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This chapter explores the advantages of newness and positive aspects of resource constraints, critically departing from assumptions of resource constraints and liabilities…
This chapter explores the advantages of newness and positive aspects of resource constraints, critically departing from assumptions of resource constraints and liabilities of newness. The chapter is based on a multiple case study consisting of nascent entrepreneurial processes from inexperienced entrepreneurs with severely constrained access to resources. Six theoretical concepts (legitimacy, fashion, flexibility, networks, bootstrapping, and motivation) are developed in the frame of reference. Empirical data is collected on a rich variety of sources, including longitudinal data in the form of weekly logbooks, business plans, theoretical reflections, and additional collected data during the process. Based on this data, the analysis shows that while these entrepreneurs face resource constraints and liabilities of newness, they also use strategies to leverage their constraints and novelty as an advantage in advancing their venturing efforts.
In the process of starting new ventures, entrepreneurs typically reallocate existing resources to new uses. These resource reallocations challenge the status quo, and are…
In the process of starting new ventures, entrepreneurs typically reallocate existing resources to new uses. These resource reallocations challenge the status quo, and are therefore often viewed with suspicion by others (Aldrich & Fiol, 1994). Thus, entrepreneurs need to convince others that the actions required of their new venture are desirable, proper and/or appropriate – they need to gain legitimacy. Institutional theory holds that new ventures have to conform to institutional pressures in order to gain legitimacy. Legitimacy is essential for the new ventures’ chances of survival (cf. Aldrich & Auster, 1986; Aldrich, 1999; Stinchcombe, 1965; Singh, Tucker, & House, 1986). For example, a new venture's reputation facilitates its entry into business networks, which enhances growth (Larson, 1992) and an individual's associations with government agencies and community organizations have positive effects on business founding and survival (Baum & Oliver, 1996). Consequently, institutional theory may lead us to expect that those new ventures that adapt most to institutional pressures would have the greatest chances of success.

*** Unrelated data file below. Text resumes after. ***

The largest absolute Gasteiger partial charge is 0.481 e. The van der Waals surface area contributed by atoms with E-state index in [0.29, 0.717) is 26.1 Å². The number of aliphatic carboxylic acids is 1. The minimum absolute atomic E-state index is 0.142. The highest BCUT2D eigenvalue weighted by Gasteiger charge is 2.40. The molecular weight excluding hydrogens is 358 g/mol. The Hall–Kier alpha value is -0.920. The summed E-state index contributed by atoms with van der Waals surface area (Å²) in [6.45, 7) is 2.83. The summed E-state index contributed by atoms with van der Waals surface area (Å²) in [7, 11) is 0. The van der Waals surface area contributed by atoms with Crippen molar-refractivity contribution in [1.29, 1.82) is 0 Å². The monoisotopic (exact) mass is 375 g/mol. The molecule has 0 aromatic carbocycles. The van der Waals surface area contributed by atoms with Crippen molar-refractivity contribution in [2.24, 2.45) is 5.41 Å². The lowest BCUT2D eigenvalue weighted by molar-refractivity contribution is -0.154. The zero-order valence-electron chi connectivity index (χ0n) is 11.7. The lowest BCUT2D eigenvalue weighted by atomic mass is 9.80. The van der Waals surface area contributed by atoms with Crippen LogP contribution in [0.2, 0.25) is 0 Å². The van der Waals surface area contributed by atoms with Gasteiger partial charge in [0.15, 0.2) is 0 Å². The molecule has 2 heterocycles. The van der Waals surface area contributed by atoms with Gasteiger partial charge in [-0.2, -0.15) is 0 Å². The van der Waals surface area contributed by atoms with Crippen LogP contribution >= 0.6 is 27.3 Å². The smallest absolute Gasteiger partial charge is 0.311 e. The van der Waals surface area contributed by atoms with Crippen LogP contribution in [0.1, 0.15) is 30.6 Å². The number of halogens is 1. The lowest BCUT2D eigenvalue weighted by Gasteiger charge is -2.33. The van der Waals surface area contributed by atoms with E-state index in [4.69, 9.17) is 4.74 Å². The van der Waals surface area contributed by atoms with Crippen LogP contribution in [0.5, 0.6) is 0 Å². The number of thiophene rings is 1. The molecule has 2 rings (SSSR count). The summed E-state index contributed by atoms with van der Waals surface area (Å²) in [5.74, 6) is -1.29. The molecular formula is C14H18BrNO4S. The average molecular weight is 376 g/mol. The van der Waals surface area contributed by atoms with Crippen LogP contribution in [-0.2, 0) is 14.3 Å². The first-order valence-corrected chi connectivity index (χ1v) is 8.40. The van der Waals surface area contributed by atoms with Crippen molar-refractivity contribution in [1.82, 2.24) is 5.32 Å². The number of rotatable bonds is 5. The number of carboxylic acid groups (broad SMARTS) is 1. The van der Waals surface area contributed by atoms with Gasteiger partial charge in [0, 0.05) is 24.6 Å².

This eighth volume in the series Advances in Entrepreneurship, Firm Emergence and Growth focuses on international entrepreneurship. We are fortunate to draw on scholars…
This eighth volume in the series Advances in Entrepreneurship, Firm Emergence and Growth focuses on international entrepreneurship. We are fortunate to draw on scholars both new to the field as well as some of those who founded this unique specialty. International entrepreneurship, perhaps more than any subfield of entrepreneurship, is a product of our particular zeitgeist. The last quarter of the 20th Century brought about one of the periods of the greatest internationalization in all phases of business.
The purpose of this paper is to increase the understanding regarding how managers attempt to make purposeful use of innovation management self-assessments (IMSA) and…
The purpose of this paper is to increase the understanding regarding how managers attempt to make purposeful use of innovation management self-assessments (IMSA) and performance information (PI).
An interpretative perspective on purposeful use is used as an analytical framework, and the paper is based on empirical material from two research projects exploring the use of IMSA and PI in three case companies. Based on the empirical data, consisting of interviews and observations of workshops and project meetings, qualitative content analysis has been conducted.
The findings of this paper indicate that how managers achieve a purposeful use of PI is related to their approach toward how to use the specific PI at hand, and two basic approaches are analytically separated: a rule-based approach and a reflective approach. Consequently, whether or not the right thing is being measured also becomes a question of how the PI is actually being interpreted and used. Thus, the extensive focus on what to measure and how to measure it becomes edgeless unless equal attention is given to how managers are able to use the PI to make knowledgeable decisions regarding what actions to take to achieve the desired changes.